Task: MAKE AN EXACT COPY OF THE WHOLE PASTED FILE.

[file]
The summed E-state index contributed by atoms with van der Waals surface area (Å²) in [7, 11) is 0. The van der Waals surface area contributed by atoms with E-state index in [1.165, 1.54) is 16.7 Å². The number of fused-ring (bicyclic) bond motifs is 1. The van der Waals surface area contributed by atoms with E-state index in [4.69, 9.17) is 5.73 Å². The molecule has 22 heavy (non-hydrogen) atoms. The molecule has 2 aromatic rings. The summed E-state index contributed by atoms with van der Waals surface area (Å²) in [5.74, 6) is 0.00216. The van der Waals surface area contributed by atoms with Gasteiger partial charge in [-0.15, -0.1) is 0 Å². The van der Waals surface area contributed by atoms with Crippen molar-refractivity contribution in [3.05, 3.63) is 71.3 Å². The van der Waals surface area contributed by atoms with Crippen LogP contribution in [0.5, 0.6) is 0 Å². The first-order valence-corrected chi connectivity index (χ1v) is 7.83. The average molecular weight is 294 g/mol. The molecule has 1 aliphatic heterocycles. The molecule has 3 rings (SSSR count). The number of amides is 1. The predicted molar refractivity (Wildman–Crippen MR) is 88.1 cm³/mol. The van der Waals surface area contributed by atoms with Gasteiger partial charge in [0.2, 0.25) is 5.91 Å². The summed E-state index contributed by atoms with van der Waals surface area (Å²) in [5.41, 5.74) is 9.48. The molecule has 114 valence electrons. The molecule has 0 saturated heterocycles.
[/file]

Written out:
The summed E-state index contributed by atoms with van der Waals surface area (Å²) in [7, 11) is 0. The van der Waals surface area contributed by atoms with E-state index in [1.165, 1.54) is 16.7 Å². The number of fused-ring (bicyclic) bond motifs is 1. The van der Waals surface area contributed by atoms with E-state index in [4.69, 9.17) is 5.73 Å². The molecule has 22 heavy (non-hydrogen) atoms. The molecule has 2 aromatic rings. The summed E-state index contributed by atoms with van der Waals surface area (Å²) in [5.74, 6) is 0.00216. The van der Waals surface area contributed by atoms with Gasteiger partial charge in [-0.15, -0.1) is 0 Å². The van der Waals surface area contributed by atoms with Crippen molar-refractivity contribution in [3.05, 3.63) is 71.3 Å². The van der Waals surface area contributed by atoms with Crippen LogP contribution in [0.5, 0.6) is 0 Å². The first-order valence-corrected chi connectivity index (χ1v) is 7.83. The average molecular weight is 294 g/mol. The molecule has 1 aliphatic heterocycles. The molecule has 3 rings (SSSR count). The number of amides is 1. The predicted molar refractivity (Wildman–Crippen MR) is 88.1 cm³/mol. The van der Waals surface area contributed by atoms with Gasteiger partial charge in [0.2, 0.25) is 5.91 Å². The summed E-state index contributed by atoms with van der Waals surface area (Å²) in [5.41, 5.74) is 9.48. The molecule has 114 valence electrons. The molecule has 0 saturated heterocycles.